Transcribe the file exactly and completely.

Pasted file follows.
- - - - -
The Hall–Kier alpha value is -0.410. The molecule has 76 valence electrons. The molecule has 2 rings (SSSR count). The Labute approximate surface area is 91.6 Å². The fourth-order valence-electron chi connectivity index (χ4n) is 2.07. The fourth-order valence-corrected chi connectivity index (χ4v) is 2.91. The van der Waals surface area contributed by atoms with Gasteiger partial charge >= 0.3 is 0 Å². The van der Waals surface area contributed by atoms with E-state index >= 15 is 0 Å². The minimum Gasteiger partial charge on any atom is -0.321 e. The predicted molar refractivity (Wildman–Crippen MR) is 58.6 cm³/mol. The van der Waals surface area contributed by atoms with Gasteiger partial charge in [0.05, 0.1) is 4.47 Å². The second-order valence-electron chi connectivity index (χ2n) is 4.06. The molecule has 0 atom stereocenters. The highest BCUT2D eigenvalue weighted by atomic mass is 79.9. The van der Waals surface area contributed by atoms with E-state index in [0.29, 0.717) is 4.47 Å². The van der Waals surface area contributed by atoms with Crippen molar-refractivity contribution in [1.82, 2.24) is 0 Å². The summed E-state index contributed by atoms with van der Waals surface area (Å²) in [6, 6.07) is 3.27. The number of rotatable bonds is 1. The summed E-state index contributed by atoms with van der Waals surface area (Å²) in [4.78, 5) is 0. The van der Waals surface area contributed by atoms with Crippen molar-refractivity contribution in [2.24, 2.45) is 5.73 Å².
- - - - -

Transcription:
The Hall–Kier alpha value is -0.410. The molecule has 76 valence electrons. The molecule has 2 rings (SSSR count). The Labute approximate surface area is 91.6 Å². The fourth-order valence-electron chi connectivity index (χ4n) is 2.07. The fourth-order valence-corrected chi connectivity index (χ4v) is 2.91. The van der Waals surface area contributed by atoms with Gasteiger partial charge >= 0.3 is 0 Å². The van der Waals surface area contributed by atoms with E-state index >= 15 is 0 Å². The minimum Gasteiger partial charge on any atom is -0.321 e. The predicted molar refractivity (Wildman–Crippen MR) is 58.6 cm³/mol. The van der Waals surface area contributed by atoms with Gasteiger partial charge in [0.05, 0.1) is 4.47 Å². The second-order valence-electron chi connectivity index (χ2n) is 4.06. The molecule has 0 atom stereocenters. The highest BCUT2D eigenvalue weighted by atomic mass is 79.9. The van der Waals surface area contributed by atoms with E-state index in [0.29, 0.717) is 4.47 Å². The van der Waals surface area contributed by atoms with Crippen molar-refractivity contribution in [1.82, 2.24) is 0 Å². The summed E-state index contributed by atoms with van der Waals surface area (Å²) in [6, 6.07) is 3.27. The number of rotatable bonds is 1. The summed E-state index contributed by atoms with van der Waals surface area (Å²) in [4.78, 5) is 0. The van der Waals surface area contributed by atoms with Crippen molar-refractivity contribution in [2.24, 2.45) is 5.73 Å².